Cleary: The culture is terrific. People are not just nice but also interesting and proactively collegial. The cases, clients, and deals are high-level and interesting. Lock-step compensation means no competition between associates or partners for hours and labor. Open practice groups means the flexibility to gain general expertise in a variety of disparate areas. Hours are long and expectations are high, but it happens in a supportive and friendly environment.
Davis Polk: Best work you can get on the street, but, more importantly, best people to be working with. You’re going to end up being in the office at 3 am one day or the other regardless of which firm you choose, you might as well like the person sitting across from you while you’re there.
Gibson: Gibson Dunn is everything you’d want from a firm, at least relative to its peers in Biglaw: everyone is really friendly and easy to work with, the work is interesting and substantive (I’ve been here 4 months and I’ve gotten to write 2 motions and a section of a brief), the quality of work here is excellent (you really can trust anyone here with anything), it’s flexible in terms of hours and working at home, and the pay is competitive (even starting associates got stub bonuses).
Finally, if you have not yet done so, please take a couple of minutes and take our Insider Survey here.
This year has seen a grim procession of law firm layoff news, which seemed to pick up momentum just yesterday with the Weil Gotshal lawyer layoffs and the Jones Day staff cuts. Are we looking at a 2008 redux, or is this just a bump in the road as the economy makes its slow recovery?
The Weil news was particularly stunning. If any firm seemed poised to thrive in the post-recession “new normal,” it was Weil, with its diversified practices and hegemonic restructuring group. Alas, with yesterday’s news of Weil’s decision to cut 7% of its associates and slash annual compensation for 10% of its partners by hundreds of thousands of dollars, it is clear that Biglaw job security is a thing of the past.
Let’s explore the reasons behind law firm layoffs, review a chronology of recent reductions, and obtain your views through a reader survey….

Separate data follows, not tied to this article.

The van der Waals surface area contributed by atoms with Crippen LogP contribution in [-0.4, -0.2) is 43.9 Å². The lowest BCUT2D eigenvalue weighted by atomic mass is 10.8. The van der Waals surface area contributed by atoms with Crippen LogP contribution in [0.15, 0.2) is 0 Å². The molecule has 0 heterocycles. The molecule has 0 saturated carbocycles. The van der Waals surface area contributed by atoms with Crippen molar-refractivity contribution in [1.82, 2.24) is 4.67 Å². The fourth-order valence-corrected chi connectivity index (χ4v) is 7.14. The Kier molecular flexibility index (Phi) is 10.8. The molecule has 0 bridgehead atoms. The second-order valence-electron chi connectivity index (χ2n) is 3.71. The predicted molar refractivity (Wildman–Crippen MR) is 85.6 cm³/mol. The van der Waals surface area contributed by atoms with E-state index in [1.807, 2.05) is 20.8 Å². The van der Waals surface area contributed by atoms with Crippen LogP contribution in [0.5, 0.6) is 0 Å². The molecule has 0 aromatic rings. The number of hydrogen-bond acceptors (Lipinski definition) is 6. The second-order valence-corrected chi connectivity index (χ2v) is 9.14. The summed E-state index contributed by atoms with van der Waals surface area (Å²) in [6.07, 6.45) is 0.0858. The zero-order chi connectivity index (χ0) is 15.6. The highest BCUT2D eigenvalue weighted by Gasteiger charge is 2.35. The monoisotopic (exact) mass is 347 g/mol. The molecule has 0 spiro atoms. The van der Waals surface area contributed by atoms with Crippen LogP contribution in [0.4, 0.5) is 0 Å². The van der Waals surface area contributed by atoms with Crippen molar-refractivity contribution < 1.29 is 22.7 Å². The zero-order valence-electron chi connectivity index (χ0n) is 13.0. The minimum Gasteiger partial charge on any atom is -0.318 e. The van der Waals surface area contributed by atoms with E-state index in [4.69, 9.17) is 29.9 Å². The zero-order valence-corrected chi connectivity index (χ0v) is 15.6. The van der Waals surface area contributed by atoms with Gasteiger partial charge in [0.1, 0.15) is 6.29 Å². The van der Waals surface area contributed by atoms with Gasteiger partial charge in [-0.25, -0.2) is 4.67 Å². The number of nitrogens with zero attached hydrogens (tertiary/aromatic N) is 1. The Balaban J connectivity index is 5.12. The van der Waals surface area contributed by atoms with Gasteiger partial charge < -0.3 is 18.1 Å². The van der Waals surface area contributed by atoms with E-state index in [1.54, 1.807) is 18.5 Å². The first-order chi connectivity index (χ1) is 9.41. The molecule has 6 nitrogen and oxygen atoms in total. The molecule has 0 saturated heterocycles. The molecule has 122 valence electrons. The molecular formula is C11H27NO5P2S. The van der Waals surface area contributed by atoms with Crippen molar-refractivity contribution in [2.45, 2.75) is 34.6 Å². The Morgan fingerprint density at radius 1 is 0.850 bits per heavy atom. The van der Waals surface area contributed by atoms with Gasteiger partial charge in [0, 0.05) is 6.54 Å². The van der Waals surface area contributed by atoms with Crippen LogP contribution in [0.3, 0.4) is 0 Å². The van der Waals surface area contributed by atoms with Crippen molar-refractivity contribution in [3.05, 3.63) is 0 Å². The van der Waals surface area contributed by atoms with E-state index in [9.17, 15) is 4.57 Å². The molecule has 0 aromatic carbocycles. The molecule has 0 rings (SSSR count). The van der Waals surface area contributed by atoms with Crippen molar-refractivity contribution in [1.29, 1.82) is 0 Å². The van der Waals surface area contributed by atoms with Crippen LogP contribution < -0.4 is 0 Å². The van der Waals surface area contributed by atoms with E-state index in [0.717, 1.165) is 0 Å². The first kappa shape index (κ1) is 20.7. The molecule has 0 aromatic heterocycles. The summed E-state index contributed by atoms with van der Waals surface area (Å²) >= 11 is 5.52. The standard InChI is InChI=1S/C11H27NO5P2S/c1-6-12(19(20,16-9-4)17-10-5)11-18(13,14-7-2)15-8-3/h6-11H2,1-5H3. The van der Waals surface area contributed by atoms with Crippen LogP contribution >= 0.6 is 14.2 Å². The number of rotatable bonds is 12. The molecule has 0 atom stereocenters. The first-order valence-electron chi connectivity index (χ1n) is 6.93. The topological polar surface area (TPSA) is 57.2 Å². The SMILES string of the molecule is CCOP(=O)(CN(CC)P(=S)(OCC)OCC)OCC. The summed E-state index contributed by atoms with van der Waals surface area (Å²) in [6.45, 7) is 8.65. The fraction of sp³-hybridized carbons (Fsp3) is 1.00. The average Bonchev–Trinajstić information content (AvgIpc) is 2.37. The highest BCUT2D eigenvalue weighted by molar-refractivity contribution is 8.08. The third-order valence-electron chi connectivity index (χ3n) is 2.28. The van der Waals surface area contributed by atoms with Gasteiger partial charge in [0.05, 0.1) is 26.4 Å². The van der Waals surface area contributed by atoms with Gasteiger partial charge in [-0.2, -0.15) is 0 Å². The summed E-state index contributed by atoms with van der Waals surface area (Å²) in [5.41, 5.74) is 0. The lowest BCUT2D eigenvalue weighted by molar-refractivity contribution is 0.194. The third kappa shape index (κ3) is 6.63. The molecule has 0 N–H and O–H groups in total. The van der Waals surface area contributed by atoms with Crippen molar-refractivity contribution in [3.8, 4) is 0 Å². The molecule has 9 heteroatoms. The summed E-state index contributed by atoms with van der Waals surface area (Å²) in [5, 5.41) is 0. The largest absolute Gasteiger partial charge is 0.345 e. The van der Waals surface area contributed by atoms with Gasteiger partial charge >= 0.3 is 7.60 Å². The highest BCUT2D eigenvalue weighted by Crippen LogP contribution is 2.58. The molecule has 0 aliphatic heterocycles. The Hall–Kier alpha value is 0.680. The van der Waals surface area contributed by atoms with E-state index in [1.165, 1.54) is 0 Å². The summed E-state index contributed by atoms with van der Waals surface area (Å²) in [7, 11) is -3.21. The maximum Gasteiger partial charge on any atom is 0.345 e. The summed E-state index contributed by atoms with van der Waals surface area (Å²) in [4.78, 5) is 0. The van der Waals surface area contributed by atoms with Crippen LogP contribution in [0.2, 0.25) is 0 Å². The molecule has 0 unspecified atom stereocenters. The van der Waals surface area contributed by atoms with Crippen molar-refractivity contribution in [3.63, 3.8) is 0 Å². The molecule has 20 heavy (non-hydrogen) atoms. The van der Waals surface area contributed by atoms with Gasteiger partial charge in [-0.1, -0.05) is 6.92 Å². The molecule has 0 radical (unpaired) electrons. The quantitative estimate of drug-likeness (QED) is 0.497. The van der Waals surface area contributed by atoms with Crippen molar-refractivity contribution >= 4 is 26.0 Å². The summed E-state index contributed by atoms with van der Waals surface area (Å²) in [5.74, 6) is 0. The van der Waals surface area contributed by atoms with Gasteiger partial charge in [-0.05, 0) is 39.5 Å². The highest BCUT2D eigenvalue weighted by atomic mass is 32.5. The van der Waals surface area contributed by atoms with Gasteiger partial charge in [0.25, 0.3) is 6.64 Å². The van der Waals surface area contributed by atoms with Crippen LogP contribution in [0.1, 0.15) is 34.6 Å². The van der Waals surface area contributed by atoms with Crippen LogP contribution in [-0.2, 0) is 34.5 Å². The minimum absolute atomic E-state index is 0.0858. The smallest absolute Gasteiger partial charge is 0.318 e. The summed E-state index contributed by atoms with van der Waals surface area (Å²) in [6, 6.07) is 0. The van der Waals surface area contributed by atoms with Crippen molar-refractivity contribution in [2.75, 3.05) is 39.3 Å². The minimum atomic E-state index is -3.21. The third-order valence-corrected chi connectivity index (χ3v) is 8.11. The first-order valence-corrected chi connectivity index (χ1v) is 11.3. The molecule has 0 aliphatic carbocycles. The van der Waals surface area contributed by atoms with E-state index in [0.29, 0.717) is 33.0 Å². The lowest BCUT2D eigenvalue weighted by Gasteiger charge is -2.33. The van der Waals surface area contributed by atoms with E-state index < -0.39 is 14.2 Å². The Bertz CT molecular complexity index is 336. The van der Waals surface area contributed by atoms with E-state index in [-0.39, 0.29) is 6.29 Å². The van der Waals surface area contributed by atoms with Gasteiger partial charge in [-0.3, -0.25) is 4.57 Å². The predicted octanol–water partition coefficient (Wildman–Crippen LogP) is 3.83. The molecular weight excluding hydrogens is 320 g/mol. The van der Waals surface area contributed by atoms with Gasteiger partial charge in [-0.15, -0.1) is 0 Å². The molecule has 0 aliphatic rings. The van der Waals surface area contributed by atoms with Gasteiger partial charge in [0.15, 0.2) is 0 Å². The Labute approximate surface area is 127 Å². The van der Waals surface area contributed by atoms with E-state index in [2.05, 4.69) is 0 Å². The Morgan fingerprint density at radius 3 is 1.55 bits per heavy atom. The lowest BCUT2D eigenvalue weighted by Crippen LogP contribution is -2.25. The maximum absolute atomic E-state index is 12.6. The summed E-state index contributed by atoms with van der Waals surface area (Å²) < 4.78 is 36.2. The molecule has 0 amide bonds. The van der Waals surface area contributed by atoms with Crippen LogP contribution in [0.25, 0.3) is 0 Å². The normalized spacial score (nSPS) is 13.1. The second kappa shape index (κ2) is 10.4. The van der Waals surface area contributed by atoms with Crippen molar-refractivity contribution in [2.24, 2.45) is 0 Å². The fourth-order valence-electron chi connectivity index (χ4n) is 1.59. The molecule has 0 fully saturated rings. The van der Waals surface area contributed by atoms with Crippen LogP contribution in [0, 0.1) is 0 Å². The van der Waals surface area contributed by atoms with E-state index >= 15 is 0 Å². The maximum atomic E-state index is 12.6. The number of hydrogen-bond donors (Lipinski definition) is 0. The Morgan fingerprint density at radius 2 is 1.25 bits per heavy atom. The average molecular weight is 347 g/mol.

The reasons for law firm layoffs are legion and intertwined: the ever-increasing commoditization of legal services and the rise of LPOs, client demands for cost controls, the broken “up or out” system, and so on. And of course the law schools are hardly helping, as they continue to churn out new J.D.s without any regard for the current overcapacity or the fundamental structural changes to the profession. In an op-ed in today’s New York Times, Steven Harper blames greed and “intergenerational antagonism.”
Are yesterday’s announcements an anomaly or are they harbingers of things to come? As Lat noted yesterday, most of the year’s layoff news has concerned secretaries, paralegals, and other support staff. Weil might turn out to be an outlier when it comes to letting attorneys go. On the other hand, all those laid-off support staff might be canaries in the Biglaw coal mine. Weil’s move could inspire its peers to perform their own culls.
Here is a chronological look at all the 2013 major law firm layoffs of which we are aware. Obviously some layoffs are stealthier than others, and perfect information on this subject will never be available. If we missed any, let us know:
Obviously, we don’t know how the rest of the year will play out. Let’s hope this grim timeline above will not have to be frequently updated.
What do you predict on the law-firm layoff front? Please take our survey: